Lackawanna Transport Company, a Pennsylvania Corporation,plaintiff-appellant, v. Edward Hamrick, Iii, Director of the West Department Ofnatural Resources, George Max Robertson, Chief, Division Ofwaste Management, Department of Natural Resources, Shirleyl. Wayne, Individually, and As a Member of the Wetzel Countycommission, Frederick E. Wilcox, Individually, and As Amember of the Wetzel County Commission, Shirley Michael,individually, and As a Member of the Wetzel Countycommission, State of West Virginia, Wetzel County Solidwaste Authority, Defendants-appellees, 945 F.2d 398 (4th Cir. 1991)

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US Court of Appeals for the Fourth Circuit - 945 F.2d 398 (4th Cir. 1991) Submitted April 12, 1991. Decided Oct. 1, 1991

Appeal from the United States District Court for the Southern District of West Virginia, at Charleston. Dennis Raymond Knapp, Senior District Judge. (CA-90-588-2)

Ricklin Brown, Bowles, Rice, McDavid, Graff & Love, Charleston, W.Va., William F. Fox, Jr., Harleysville, Pa., for appellant.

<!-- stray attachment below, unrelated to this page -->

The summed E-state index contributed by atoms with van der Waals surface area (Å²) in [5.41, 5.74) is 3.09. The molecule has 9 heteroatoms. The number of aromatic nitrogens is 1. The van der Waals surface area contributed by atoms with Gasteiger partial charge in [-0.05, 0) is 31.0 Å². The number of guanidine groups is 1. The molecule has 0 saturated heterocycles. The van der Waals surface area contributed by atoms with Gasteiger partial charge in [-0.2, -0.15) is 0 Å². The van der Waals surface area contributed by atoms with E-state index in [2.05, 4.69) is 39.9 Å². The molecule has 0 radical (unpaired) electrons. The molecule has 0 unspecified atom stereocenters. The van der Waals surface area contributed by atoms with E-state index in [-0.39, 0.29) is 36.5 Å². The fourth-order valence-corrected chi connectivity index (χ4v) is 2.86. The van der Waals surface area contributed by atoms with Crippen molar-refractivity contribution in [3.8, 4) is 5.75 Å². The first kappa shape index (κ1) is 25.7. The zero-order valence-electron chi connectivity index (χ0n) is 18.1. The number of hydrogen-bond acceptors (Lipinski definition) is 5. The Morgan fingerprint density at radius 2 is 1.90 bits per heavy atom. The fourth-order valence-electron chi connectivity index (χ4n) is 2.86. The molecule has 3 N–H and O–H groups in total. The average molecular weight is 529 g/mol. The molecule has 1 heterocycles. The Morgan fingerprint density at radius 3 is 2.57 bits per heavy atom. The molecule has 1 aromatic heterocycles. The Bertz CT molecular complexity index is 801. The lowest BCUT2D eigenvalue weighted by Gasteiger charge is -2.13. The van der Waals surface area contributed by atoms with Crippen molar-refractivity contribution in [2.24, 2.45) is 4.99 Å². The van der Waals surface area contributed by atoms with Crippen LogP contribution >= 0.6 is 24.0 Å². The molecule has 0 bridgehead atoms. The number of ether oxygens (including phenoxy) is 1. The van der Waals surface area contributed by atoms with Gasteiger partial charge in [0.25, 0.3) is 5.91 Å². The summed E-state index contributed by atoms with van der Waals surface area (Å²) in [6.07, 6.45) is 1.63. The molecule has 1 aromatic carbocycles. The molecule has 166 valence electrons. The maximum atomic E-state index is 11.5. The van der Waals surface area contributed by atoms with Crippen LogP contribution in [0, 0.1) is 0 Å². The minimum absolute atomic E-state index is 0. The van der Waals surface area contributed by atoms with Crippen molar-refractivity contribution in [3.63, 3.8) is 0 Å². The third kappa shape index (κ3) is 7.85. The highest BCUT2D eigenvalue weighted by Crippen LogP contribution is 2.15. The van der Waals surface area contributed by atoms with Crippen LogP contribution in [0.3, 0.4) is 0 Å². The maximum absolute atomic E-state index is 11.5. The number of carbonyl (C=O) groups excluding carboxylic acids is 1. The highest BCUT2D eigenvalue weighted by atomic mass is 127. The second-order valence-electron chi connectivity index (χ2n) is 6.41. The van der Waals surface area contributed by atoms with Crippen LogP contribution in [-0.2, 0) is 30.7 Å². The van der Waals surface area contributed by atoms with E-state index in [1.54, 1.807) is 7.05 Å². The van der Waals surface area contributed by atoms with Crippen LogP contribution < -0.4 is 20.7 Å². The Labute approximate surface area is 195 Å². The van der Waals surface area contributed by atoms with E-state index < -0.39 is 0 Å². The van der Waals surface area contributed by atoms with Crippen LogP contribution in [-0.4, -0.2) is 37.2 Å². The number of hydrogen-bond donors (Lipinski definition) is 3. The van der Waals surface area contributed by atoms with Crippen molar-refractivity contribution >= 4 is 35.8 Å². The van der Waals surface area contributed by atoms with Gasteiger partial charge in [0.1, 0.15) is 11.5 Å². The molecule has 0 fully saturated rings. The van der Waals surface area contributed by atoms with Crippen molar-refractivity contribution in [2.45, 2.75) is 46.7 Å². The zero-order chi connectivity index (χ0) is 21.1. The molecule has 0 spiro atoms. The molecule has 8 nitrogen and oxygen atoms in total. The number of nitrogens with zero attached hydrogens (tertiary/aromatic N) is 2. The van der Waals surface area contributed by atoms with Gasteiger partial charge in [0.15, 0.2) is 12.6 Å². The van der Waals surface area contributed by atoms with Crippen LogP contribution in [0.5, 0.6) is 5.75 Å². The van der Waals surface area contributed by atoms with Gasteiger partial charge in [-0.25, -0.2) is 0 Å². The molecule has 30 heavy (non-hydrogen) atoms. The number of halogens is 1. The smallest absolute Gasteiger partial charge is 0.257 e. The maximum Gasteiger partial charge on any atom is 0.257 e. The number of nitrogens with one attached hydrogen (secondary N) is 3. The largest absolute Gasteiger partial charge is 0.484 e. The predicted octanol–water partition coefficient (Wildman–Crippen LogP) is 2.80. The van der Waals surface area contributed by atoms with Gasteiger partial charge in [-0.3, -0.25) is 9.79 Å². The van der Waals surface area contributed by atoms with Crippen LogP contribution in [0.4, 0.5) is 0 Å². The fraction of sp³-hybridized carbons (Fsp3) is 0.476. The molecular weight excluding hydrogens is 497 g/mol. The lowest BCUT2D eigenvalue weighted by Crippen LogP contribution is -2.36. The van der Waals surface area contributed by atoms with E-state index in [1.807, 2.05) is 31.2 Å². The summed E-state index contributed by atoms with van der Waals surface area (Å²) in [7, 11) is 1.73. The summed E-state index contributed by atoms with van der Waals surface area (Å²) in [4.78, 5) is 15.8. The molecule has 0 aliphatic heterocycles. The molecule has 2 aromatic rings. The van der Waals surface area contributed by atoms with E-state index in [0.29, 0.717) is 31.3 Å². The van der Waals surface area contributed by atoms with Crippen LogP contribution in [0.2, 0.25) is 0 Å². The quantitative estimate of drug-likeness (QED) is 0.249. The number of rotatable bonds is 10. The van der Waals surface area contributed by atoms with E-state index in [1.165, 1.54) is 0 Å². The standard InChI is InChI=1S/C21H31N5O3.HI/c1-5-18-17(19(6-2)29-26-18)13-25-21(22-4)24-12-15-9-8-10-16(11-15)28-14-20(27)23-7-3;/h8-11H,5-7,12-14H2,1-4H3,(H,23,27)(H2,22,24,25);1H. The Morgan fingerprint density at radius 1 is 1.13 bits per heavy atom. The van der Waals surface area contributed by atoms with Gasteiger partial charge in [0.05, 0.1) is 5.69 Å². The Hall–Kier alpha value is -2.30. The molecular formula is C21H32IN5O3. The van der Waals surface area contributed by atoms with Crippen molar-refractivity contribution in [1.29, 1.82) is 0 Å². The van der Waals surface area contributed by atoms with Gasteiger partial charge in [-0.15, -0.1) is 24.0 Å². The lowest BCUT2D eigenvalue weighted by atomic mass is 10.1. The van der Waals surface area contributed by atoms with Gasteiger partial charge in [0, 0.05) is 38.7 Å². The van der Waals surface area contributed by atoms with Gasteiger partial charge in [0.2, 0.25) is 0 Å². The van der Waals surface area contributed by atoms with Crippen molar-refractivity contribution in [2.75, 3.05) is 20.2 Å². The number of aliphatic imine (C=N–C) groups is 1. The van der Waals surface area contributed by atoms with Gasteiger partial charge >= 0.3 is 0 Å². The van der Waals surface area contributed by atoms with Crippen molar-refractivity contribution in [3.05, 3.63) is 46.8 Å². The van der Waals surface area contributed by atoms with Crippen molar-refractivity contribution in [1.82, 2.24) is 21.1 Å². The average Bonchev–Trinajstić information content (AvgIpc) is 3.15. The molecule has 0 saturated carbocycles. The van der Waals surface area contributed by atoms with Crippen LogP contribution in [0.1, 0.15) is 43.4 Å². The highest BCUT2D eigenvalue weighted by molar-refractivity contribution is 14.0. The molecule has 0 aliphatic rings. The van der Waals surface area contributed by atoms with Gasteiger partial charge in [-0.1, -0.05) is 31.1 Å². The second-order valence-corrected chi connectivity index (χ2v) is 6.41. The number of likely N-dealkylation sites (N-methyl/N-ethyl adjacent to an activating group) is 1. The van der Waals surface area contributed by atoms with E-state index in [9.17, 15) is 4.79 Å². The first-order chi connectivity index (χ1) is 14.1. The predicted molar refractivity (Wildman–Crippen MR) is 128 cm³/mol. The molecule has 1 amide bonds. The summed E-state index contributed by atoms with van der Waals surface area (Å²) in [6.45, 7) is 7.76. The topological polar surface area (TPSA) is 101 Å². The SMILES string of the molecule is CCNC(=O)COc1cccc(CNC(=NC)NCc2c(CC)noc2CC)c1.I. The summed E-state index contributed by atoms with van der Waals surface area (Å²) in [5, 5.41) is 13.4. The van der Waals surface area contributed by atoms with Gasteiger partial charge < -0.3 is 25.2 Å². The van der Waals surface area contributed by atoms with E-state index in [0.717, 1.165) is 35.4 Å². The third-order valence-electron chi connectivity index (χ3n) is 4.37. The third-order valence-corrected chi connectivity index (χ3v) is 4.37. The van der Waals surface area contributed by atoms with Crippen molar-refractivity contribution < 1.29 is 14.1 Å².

Stephen D. Annand, H. Gerard Kelley, Shuman, Annand & Poe, Maria Fakadej, Shirley A. Succurro, Office of the Attorney General of West Virginia, Charleston, W.Va., James W. Peters, Woodsfield, Ohio, Thomas W. Rodd, Morgantown, W.Va., Larry H. Harless, Charleston, W.Va., for appellees.

S.D.W. Va.

AFFIRMED.

Before DONALD RUSSELL, WILKINS and NIEMEYER, Circuit Judges.

OPINION

PER CURIAM:


Lackawanna Transport Company (Lackawanna) appeals from the district court's order granting the defendants' motion for abstention and dismissing this suit without prejudice. Lackawanna does not contend that abstention was improper. Rather, Lackawanna argues that the district court should have stayed its case and retained it on its docket instead of dismissing the suit without prejudice.

Our review of the record and the district court's opinion discloses that this appeal is without merit. The district court properly held that the claims presented in this case arise from a comprehensive statutory and regulatory system embodying a strong state interest. Therefore, abstention and dismissal without prejudice was appropriate. See Burford v. Sun Oil Co., 319 U.S. 315 (1943). Accordingly, we affirm on the reasoning of the district court. Lackawanna Transport Co. v. Hamrick, CA-90-588-2 (S.D.W. Va. Aug. 9, 1990). We dispense with oral argument because the facts and legal contentions are adequately presented in the materials before the Court and argument would not aid the decisional process.

AFFIRMED.